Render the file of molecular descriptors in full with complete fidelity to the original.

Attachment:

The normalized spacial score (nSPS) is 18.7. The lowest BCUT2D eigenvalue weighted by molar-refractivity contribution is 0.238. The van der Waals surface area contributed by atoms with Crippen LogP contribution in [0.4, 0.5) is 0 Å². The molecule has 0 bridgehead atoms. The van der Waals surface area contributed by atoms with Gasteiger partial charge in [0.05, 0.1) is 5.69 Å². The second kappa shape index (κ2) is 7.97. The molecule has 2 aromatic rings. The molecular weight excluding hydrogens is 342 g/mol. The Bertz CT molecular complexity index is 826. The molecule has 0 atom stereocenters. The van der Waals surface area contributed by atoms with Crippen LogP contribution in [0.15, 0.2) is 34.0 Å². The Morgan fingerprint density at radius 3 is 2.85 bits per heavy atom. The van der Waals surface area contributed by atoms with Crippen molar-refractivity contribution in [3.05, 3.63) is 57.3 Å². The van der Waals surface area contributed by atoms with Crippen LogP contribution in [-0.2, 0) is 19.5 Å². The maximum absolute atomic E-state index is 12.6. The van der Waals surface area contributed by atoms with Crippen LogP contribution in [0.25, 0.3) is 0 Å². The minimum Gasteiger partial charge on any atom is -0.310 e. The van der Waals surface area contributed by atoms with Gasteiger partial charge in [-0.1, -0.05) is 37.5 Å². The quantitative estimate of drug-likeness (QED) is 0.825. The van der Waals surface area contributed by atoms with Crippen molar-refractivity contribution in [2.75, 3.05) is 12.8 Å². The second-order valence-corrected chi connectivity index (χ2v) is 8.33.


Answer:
The normalized spacial score (nSPS) is 18.7. The lowest BCUT2D eigenvalue weighted by molar-refractivity contribution is 0.238. The van der Waals surface area contributed by atoms with Crippen LogP contribution in [0.4, 0.5) is 0 Å². The molecule has 0 bridgehead atoms. The van der Waals surface area contributed by atoms with Gasteiger partial charge in [0.05, 0.1) is 5.69 Å². The second kappa shape index (κ2) is 7.97. The molecule has 2 aromatic rings. The molecular weight excluding hydrogens is 342 g/mol. The Bertz CT molecular complexity index is 826. The molecule has 0 atom stereocenters. The van der Waals surface area contributed by atoms with Crippen LogP contribution in [0.15, 0.2) is 34.0 Å². The Morgan fingerprint density at radius 3 is 2.85 bits per heavy atom. The van der Waals surface area contributed by atoms with Crippen molar-refractivity contribution in [3.05, 3.63) is 57.3 Å². The van der Waals surface area contributed by atoms with Crippen LogP contribution in [-0.2, 0) is 19.5 Å². The maximum absolute atomic E-state index is 12.6. The van der Waals surface area contributed by atoms with Crippen LogP contribution in [0.25, 0.3) is 0 Å². The minimum Gasteiger partial charge on any atom is -0.310 e. The van der Waals surface area contributed by atoms with Gasteiger partial charge in [-0.1, -0.05) is 37.5 Å². The quantitative estimate of drug-likeness (QED) is 0.825. The van der Waals surface area contributed by atoms with Crippen molar-refractivity contribution in [2.75, 3.05) is 12.8 Å². The second-order valence-corrected chi connectivity index (χ2v) is 8.33.